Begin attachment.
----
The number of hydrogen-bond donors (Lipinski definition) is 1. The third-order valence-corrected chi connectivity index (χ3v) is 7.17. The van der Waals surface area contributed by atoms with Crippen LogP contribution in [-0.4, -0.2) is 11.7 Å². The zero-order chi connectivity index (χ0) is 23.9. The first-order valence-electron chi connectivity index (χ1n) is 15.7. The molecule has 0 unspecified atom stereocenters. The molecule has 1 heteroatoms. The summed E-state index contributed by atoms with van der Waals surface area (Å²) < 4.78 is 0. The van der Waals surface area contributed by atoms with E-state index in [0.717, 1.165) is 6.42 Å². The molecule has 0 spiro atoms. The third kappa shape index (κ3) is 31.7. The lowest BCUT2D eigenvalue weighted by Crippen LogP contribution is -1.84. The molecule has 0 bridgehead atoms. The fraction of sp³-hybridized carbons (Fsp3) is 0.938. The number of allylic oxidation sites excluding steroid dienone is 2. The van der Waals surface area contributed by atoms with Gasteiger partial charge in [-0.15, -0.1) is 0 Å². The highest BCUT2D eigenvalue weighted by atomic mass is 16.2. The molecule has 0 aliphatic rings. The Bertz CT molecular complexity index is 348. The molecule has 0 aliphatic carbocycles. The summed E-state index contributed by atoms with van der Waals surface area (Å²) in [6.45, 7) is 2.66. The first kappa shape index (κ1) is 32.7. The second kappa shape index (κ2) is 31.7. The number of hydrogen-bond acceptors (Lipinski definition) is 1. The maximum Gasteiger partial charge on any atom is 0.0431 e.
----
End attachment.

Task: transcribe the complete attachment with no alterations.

The number of hydrogen-bond donors (Lipinski definition) is 1. The third-order valence-corrected chi connectivity index (χ3v) is 7.17. The van der Waals surface area contributed by atoms with Crippen LogP contribution in [-0.4, -0.2) is 11.7 Å². The zero-order chi connectivity index (χ0) is 23.9. The first-order valence-electron chi connectivity index (χ1n) is 15.7. The molecule has 0 unspecified atom stereocenters. The molecule has 1 heteroatoms. The summed E-state index contributed by atoms with van der Waals surface area (Å²) < 4.78 is 0. The van der Waals surface area contributed by atoms with E-state index in [0.717, 1.165) is 6.42 Å². The molecule has 0 spiro atoms. The third kappa shape index (κ3) is 31.7. The lowest BCUT2D eigenvalue weighted by Crippen LogP contribution is -1.84. The molecule has 0 bridgehead atoms. The fraction of sp³-hybridized carbons (Fsp3) is 0.938. The number of allylic oxidation sites excluding steroid dienone is 2. The van der Waals surface area contributed by atoms with Gasteiger partial charge in [-0.15, -0.1) is 0 Å². The highest BCUT2D eigenvalue weighted by atomic mass is 16.2. The molecule has 0 aliphatic rings. The Bertz CT molecular complexity index is 348. The molecule has 0 aliphatic carbocycles. The summed E-state index contributed by atoms with van der Waals surface area (Å²) in [6.45, 7) is 2.66. The first kappa shape index (κ1) is 32.7. The second kappa shape index (κ2) is 31.7. The number of hydrogen-bond acceptors (Lipinski definition) is 1. The maximum Gasteiger partial charge on any atom is 0.0431 e.